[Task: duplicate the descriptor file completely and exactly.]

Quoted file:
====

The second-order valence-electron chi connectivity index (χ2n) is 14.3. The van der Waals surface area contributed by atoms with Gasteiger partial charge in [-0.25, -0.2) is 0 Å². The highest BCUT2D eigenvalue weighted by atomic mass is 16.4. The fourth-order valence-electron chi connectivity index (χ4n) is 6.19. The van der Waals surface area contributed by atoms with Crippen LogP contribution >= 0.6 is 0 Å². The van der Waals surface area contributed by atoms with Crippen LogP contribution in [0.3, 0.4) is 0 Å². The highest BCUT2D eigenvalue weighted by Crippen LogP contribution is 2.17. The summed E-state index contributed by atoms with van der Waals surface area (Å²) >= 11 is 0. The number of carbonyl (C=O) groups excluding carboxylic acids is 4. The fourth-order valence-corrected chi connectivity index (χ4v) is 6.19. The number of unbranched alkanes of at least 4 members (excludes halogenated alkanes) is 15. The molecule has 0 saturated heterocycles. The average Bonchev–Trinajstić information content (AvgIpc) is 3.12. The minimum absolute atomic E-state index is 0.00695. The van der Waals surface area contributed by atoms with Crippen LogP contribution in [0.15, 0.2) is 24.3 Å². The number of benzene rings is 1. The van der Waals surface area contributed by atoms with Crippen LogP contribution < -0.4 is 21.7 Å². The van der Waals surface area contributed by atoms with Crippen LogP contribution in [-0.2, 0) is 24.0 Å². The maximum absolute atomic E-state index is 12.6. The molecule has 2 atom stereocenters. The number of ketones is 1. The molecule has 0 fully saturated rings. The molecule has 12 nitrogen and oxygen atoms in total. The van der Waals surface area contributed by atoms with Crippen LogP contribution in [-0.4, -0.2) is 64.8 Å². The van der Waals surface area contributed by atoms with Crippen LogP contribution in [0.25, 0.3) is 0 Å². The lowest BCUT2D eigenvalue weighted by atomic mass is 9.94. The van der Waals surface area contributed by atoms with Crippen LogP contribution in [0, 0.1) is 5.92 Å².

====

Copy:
The second-order valence-electron chi connectivity index (χ2n) is 14.3. The van der Waals surface area contributed by atoms with Gasteiger partial charge in [-0.25, -0.2) is 0 Å². The highest BCUT2D eigenvalue weighted by atomic mass is 16.4. The fourth-order valence-electron chi connectivity index (χ4n) is 6.19. The van der Waals surface area contributed by atoms with Crippen LogP contribution >= 0.6 is 0 Å². The van der Waals surface area contributed by atoms with Crippen LogP contribution in [0.3, 0.4) is 0 Å². The highest BCUT2D eigenvalue weighted by Crippen LogP contribution is 2.17. The summed E-state index contributed by atoms with van der Waals surface area (Å²) >= 11 is 0. The number of carbonyl (C=O) groups excluding carboxylic acids is 4. The fourth-order valence-corrected chi connectivity index (χ4v) is 6.19. The number of unbranched alkanes of at least 4 members (excludes halogenated alkanes) is 15. The molecule has 0 saturated heterocycles. The average Bonchev–Trinajstić information content (AvgIpc) is 3.12. The minimum absolute atomic E-state index is 0.00695. The van der Waals surface area contributed by atoms with Crippen LogP contribution in [0.15, 0.2) is 24.3 Å². The number of benzene rings is 1. The van der Waals surface area contributed by atoms with Crippen LogP contribution < -0.4 is 21.7 Å². The van der Waals surface area contributed by atoms with Crippen LogP contribution in [-0.2, 0) is 24.0 Å². The maximum absolute atomic E-state index is 12.6. The molecule has 2 atom stereocenters. The number of ketones is 1. The molecule has 0 fully saturated rings. The molecule has 12 nitrogen and oxygen atoms in total. The van der Waals surface area contributed by atoms with Crippen LogP contribution in [-0.4, -0.2) is 64.8 Å². The van der Waals surface area contributed by atoms with Crippen LogP contribution in [0.25, 0.3) is 0 Å². The lowest BCUT2D eigenvalue weighted by atomic mass is 9.94. The van der Waals surface area contributed by atoms with Crippen LogP contribution in [0, 0.1) is 5.92 Å².